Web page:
WASHINGTON WATCH: Danny Glover Discusses What African-Americans Should Ask Of Pres. Obama (VIDEO) | Roland Martin Reports

WASHINGTON WATCH: Danny Glover Discusses What African-Americans Should Ask Of Pres. Obama (VIDEO)

Actor/activist Danny Glover discussed what should African-Americans say and do as relates to this second term of President Barack Obama and to this Congress? What does he want to see people mobilizing and organizing around?

MR. MARTIN: The last four years, I consistently heard folks say, “We can’t ask for anything. [The] brother has a lot on his plate. If we do, white folks might get upset. He might not get reelected.”

Okay. He’s been reelected. He’s been inaugurated. What should African-Americans be saying and doing as relates to this second term of the President and to this Congress? What do you want to see people mobilizing and organizing around?

MR. GLOVER: Well, there’re so many things that we need to talk about. There’re things that we have to talk about in terms of the planet itself: climate change; you know, global warming. That’s one of the things that we have to do – and talk about. We have to talk – in the service of that, we have to talk about real initiatives in terms of alternative energy sources, you know? I think we should be, right at their end, talking about the issues around the Keystone pipeline and the … ideas around fracking and all that. We should be a part of that discussion.

We cannot limit ourselves to talking about just us. We don’t have the time. The world clock is not at the time when we can just talk about African-Americans. We have to talk about ourselves in a much larger sense.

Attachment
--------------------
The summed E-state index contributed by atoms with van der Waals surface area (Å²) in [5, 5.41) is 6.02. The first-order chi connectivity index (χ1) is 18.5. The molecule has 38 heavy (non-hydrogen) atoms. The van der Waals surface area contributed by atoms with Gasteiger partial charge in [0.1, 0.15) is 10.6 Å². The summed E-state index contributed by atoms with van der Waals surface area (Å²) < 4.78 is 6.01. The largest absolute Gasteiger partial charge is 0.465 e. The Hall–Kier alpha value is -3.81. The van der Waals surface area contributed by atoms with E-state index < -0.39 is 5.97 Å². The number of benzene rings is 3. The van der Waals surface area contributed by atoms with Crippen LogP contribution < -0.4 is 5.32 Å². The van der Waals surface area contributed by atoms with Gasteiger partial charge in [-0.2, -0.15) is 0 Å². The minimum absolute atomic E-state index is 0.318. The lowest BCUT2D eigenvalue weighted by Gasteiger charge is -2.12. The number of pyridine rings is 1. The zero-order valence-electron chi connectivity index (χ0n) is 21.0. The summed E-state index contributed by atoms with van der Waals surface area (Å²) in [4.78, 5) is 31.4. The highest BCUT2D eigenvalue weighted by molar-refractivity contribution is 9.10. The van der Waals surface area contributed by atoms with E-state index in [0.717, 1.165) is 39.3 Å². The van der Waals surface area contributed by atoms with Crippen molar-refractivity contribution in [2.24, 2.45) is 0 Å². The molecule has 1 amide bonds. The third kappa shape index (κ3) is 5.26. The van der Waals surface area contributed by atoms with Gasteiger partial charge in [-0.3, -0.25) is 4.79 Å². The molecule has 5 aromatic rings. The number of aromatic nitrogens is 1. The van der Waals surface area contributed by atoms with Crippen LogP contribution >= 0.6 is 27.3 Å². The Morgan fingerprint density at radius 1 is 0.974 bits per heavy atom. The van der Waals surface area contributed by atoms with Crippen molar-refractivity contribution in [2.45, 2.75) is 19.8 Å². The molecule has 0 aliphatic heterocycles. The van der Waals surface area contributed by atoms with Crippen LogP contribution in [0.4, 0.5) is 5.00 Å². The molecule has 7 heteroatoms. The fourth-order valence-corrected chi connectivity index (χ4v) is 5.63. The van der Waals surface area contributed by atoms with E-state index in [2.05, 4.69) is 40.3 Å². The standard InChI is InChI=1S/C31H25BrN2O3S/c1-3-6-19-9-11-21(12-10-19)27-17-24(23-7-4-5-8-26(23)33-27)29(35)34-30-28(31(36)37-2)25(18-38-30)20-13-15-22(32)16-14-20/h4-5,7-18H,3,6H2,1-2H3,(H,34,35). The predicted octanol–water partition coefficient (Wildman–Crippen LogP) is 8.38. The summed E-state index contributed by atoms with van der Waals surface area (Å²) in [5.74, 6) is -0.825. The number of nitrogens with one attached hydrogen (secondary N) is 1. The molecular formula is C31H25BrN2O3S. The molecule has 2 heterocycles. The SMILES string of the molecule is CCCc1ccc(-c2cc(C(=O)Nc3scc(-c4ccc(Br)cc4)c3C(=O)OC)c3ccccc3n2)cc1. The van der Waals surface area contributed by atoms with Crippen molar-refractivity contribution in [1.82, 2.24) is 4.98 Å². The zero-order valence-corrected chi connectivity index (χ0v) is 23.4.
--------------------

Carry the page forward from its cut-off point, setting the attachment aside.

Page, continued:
You’re talking about – when King and others formed the Southern Christian Leadership Conference, they talked about not only Indian immigration. They talked about what? Part of their model: saving the soul of America. That was part of their realm.

So, that’s our mandate. We have to talk about not only our condition and our issues, which are critical – those young people here in this audience were a part of that. What we see in our communities – wherever it is – it’s a part of that. But we have to put that in such a way that it’s framed in such a way that it talks about the crisis of the country for all Americans.

We have to talk about education. … so, we have to talk about job creation, education. We’ve got healthcare – something that’s better than we had before … but we still have to keep refining ourselves. We can’t just accept where we are, and we still have to find a way that we can be constructively critical about what is happening.

We have to talk about war. What did King talk about? We’re not talking about the March on Washington. What did King talk about? Militarism, racism, materialism. Those are the things that he talked about. If we want to live in the spirit of Dr. King, …what does that mean in terms us? It’s our mandate. Because of this extraordinary experience, we are the moral conscience of this country. So, being the moral conscience of this country means that we have to be bigger than.

One of the things, when I came into acting – you asked me what brought me – when I did Fugard, when I did the work of Athol Fugard, the great South African playwright who wrote about apartheid, when I did that work, I thought what I was doing was bigger than me. It was larger than me, you know, in that sense. So, in the sense of doing that, I was transforming myself not simply as an actor, but more importantly, as a citizen as well, if it’s larger than me.

We have to take on the initiative that what we have to do to save this country, to save this world is larger than us.

MR. MARTIN: You were sitting in the Oval Office. The President says, “All right, Danny. This is your shot. You give me one thing you want me to do, and I’ll do it.”

What would you tell him that is?

MR. GLOVER: The first thing that I would do was to have an effective jobs program to get people back to work – without a doubt. How do we create an effective jobs program similar to the one that we had with the WPA with Roosevelt? How do we get people back to work? How do we get people feeling good about themselves? How do we get people feeling that this country cares about them, this country cares about all of us – cares about them, and then moving forward with that, and feeling that … they’re a part of solutions. … that’s the first thing that I would ask.

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